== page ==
One of the things mentioned repeatedly in training is that English speaking people tend to be rather more sensitive than Georgians (and much of the rest of the non-Western-European world) to personal space and personal time. In particular, we usually have a space which we consider our own usually a bedroom, where we go not to be disturbed — and we don’t appreciate it when people enter it without asking first. We tend to feel like our privacy is being disturbed, Speaking of privacy, we tend to find it strange and nosey when people ask about things like our salaries and personal relationships, unless we know in advance that they have a good reason for asking. Going along with those two aspects of personal privacy, we often like to have personal time that we know in advance we can spend in whatever way we want — perhaps by retreating into our personal room and attending to personal matters that it would be nosey to ask about. As with everything, I’m sure that there are English speaking Westerners who are much less private than I am, and some who are more so — but it is a common enough difference to be worth mentioning, along with the Georgian tendency to feed people until they protest rather strongly (No, no!, no! I do not want it!!! Yes, it’s good, but, no, I don’t want it!).
The issue of personal space, time, and privacy is, I think, related to another potential area of cultural conflict: planning and timeliness. In this area language differences don’t help, but I don’t think that’s all of what’s going on — if it were we could prevent conflict simply by putting a calendar on the wall and writing all our respective engagements in it. The real issue is that we don’t necessarily know whether we have any engagements or not until they happen — or fail to happen. This can be difficult for several reasons. The main reason is that we make decisions based upon prior commitments, and can obviously not commit to two things at once — so there is a large potential to either decline to make plans because one supposes that one will already be engaged, and then to learn otherwise too late and have nothing to do, or to go do something, and then find out that someone else had planned something else to which you were invited, but had simply failed to invite you, assuming you would be available. Situations like these have already happened to me several times, and I have heard similar reports from other volunteers and at last month’s training. In Tuluksak I encountered a similar phenomenon — people weren’t consciously trying to exclude me from things, because if they happened to run into me when they were about to do something they would invite me — but they would not tell me where or when particular things were going to happen so that I would actually be able to attend; I would simply have to wander about enough to find out. In a Peace Corps file I’ve been reading about different models for looking at cultural differences they mention a continuum between “high-context” and “low-context” cultures. In a high-context culture people tend to keep more or less continuously updated on everything that’s going on with the people they know, and therefore don’t need very much new information in order to understand what people are doing, and how they might be able to see them. In a low context culture, on the other hand, people tend to participate in several different groups which rarely overlap, and therefore will often need quite a lot of explicit information in order to know when people will be available or how they might be able to interact with them. America is a fairly low-context culture, because we tend, by and large, to not know very much about our friend’s, and even family’s other relational spheres — their work, church community, clubs, extended family, etc — and will need a lot of information in order to understand what’s happening, and will need to be explicitly invited in order to know whether it would be appropriate to join them in an unfamiliar context. At least that’s how I interpreted what the article said.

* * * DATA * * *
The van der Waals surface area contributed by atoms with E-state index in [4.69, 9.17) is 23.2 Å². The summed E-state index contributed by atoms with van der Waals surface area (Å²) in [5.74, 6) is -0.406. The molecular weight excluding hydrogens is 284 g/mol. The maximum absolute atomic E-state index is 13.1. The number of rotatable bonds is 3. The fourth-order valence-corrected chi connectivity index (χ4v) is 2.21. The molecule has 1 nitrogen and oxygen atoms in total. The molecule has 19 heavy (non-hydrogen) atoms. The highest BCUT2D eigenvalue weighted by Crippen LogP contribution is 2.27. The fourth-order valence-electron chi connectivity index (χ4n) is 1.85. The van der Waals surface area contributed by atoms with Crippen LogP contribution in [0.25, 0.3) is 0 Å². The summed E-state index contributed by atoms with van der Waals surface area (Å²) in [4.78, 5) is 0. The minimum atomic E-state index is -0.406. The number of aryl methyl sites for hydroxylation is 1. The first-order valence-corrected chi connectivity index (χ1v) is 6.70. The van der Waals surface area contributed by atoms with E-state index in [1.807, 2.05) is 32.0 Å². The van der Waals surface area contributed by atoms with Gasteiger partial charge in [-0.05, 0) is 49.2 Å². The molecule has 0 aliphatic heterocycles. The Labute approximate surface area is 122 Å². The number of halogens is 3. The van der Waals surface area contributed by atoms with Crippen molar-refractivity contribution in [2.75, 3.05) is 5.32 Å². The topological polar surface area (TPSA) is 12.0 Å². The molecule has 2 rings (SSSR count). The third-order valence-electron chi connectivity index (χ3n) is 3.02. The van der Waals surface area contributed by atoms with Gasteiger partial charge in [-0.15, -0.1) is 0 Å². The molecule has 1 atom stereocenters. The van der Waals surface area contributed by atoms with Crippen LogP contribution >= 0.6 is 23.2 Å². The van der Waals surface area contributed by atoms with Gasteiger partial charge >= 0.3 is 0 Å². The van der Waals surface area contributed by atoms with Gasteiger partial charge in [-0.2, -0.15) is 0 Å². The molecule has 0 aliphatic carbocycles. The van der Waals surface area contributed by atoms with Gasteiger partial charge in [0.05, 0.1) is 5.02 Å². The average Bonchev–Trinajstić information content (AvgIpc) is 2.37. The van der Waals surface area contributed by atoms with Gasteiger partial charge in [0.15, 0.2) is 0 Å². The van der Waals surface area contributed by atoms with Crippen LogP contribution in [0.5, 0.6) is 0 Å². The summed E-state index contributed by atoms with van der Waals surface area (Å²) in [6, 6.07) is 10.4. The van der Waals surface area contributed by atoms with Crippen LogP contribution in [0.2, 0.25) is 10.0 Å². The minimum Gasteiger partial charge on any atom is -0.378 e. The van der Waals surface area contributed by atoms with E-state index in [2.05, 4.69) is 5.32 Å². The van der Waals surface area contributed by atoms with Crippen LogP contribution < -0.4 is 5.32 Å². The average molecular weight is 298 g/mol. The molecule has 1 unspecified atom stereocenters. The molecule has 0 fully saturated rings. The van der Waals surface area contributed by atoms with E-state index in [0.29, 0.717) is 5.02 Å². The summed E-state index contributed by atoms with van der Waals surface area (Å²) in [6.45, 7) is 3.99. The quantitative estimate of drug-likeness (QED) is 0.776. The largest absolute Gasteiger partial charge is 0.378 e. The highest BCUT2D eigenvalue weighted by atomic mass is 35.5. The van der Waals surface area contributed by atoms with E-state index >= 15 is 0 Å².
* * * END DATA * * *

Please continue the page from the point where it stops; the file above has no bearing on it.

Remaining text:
This can work very well, I imagine, in a small, stable town, but it can be very difficult for outsiders, because we have a very difficult time understanding what’s happening, when it’s happening, whether we’re invited, and on what terms. People in a low-context culture are more likely to notice this and be very explicit about what’s going on. If I were to show up at a church in America, for instance, someone would probably give me a service book, a pamphlet with announcements and service times, perhaps a Bible, perhaps another pamphlet with their denominational beliefs and ministries, etc. At the very least they will have this information sitting on a table in the narthex, arranged in a very obvious fashion. They expect people tomove about and just show up. Here, on the other hand, not even the impressive 12th century monastery lists service times. They suppose, I think, that anyone determined enough to go to a service will be able to figure out when to come. The same is true in Tuluksak. Someone did think to warn me about Slavicing, because that’s kind of an epic party, but I spent a lot of time being clueless because people forgot to be explicit about what was happening.
Fr Nicholas, who was with the Peace Corps in South America, mentioned that they send people alone to foreign places, rather than in small groups, and he thinks that this is “the only way to do it,” because otherwise people will tend to have fairly intense relationships with their peers, and not integrate very well into the community they’re sent to serve. That does make sense — in Tuluksak, for instance, there is certainly a tendency for the teachers to make a little enclave and rarely interact socially with the rest of the village. This does seem to be a temptation when there are other English speaking people around.